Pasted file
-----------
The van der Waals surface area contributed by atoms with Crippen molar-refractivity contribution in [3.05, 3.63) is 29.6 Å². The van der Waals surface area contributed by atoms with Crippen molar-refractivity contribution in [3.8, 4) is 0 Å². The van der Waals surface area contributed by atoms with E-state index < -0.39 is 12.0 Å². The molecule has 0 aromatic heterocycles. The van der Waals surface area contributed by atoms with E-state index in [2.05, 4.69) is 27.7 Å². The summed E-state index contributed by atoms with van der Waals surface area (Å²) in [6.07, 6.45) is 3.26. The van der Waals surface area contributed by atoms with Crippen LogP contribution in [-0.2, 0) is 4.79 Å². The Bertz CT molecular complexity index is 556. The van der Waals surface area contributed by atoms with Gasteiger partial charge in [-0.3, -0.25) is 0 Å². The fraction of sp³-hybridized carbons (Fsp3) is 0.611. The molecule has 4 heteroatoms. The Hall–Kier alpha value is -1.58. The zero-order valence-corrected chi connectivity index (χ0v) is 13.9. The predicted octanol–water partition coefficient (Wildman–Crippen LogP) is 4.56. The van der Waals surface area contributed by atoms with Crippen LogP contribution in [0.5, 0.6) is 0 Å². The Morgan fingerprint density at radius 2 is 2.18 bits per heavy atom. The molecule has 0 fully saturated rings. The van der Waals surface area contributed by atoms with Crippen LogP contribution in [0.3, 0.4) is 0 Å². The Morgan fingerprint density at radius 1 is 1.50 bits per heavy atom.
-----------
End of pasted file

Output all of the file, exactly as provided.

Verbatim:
The van der Waals surface area contributed by atoms with Crippen molar-refractivity contribution in [3.05, 3.63) is 29.6 Å². The van der Waals surface area contributed by atoms with Crippen molar-refractivity contribution in [3.8, 4) is 0 Å². The van der Waals surface area contributed by atoms with E-state index < -0.39 is 12.0 Å². The molecule has 0 aromatic heterocycles. The van der Waals surface area contributed by atoms with E-state index in [2.05, 4.69) is 27.7 Å². The summed E-state index contributed by atoms with van der Waals surface area (Å²) in [6.07, 6.45) is 3.26. The van der Waals surface area contributed by atoms with Crippen LogP contribution in [-0.2, 0) is 4.79 Å². The Bertz CT molecular complexity index is 556. The van der Waals surface area contributed by atoms with Gasteiger partial charge in [-0.3, -0.25) is 0 Å². The fraction of sp³-hybridized carbons (Fsp3) is 0.611. The molecule has 4 heteroatoms. The Hall–Kier alpha value is -1.58. The zero-order valence-corrected chi connectivity index (χ0v) is 13.9. The predicted octanol–water partition coefficient (Wildman–Crippen LogP) is 4.56. The van der Waals surface area contributed by atoms with Crippen LogP contribution in [0.5, 0.6) is 0 Å². The Morgan fingerprint density at radius 2 is 2.18 bits per heavy atom. The molecule has 0 fully saturated rings. The van der Waals surface area contributed by atoms with Crippen LogP contribution in [0.3, 0.4) is 0 Å². The Morgan fingerprint density at radius 1 is 1.50 bits per heavy atom.